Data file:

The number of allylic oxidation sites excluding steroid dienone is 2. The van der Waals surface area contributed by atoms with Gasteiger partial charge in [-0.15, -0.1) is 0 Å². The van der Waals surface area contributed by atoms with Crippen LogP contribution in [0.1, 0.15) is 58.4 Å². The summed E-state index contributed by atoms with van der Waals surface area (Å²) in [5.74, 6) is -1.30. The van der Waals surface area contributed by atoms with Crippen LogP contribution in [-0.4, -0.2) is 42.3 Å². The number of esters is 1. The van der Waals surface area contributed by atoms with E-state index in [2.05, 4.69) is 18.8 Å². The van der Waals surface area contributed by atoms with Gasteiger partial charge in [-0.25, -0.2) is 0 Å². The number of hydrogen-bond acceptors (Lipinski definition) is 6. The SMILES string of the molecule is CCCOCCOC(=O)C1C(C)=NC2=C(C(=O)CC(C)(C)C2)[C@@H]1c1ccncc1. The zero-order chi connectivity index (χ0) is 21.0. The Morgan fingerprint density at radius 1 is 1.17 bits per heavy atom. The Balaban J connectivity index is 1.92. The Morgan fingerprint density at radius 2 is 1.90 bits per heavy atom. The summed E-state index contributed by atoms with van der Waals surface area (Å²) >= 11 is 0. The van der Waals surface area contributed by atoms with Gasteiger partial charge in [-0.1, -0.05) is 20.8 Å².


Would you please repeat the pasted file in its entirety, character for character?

The number of allylic oxidation sites excluding steroid dienone is 2. The van der Waals surface area contributed by atoms with Gasteiger partial charge in [-0.15, -0.1) is 0 Å². The van der Waals surface area contributed by atoms with Crippen LogP contribution in [0.1, 0.15) is 58.4 Å². The summed E-state index contributed by atoms with van der Waals surface area (Å²) in [5.74, 6) is -1.30. The van der Waals surface area contributed by atoms with Crippen LogP contribution in [-0.4, -0.2) is 42.3 Å². The number of esters is 1. The van der Waals surface area contributed by atoms with E-state index in [2.05, 4.69) is 18.8 Å². The van der Waals surface area contributed by atoms with Gasteiger partial charge in [-0.25, -0.2) is 0 Å². The number of hydrogen-bond acceptors (Lipinski definition) is 6. The SMILES string of the molecule is CCCOCCOC(=O)C1C(C)=NC2=C(C(=O)CC(C)(C)C2)[C@@H]1c1ccncc1. The zero-order chi connectivity index (χ0) is 21.0. The Morgan fingerprint density at radius 1 is 1.17 bits per heavy atom. The Balaban J connectivity index is 1.92. The Morgan fingerprint density at radius 2 is 1.90 bits per heavy atom. The summed E-state index contributed by atoms with van der Waals surface area (Å²) >= 11 is 0. The van der Waals surface area contributed by atoms with Gasteiger partial charge in [-0.1, -0.05) is 20.8 Å².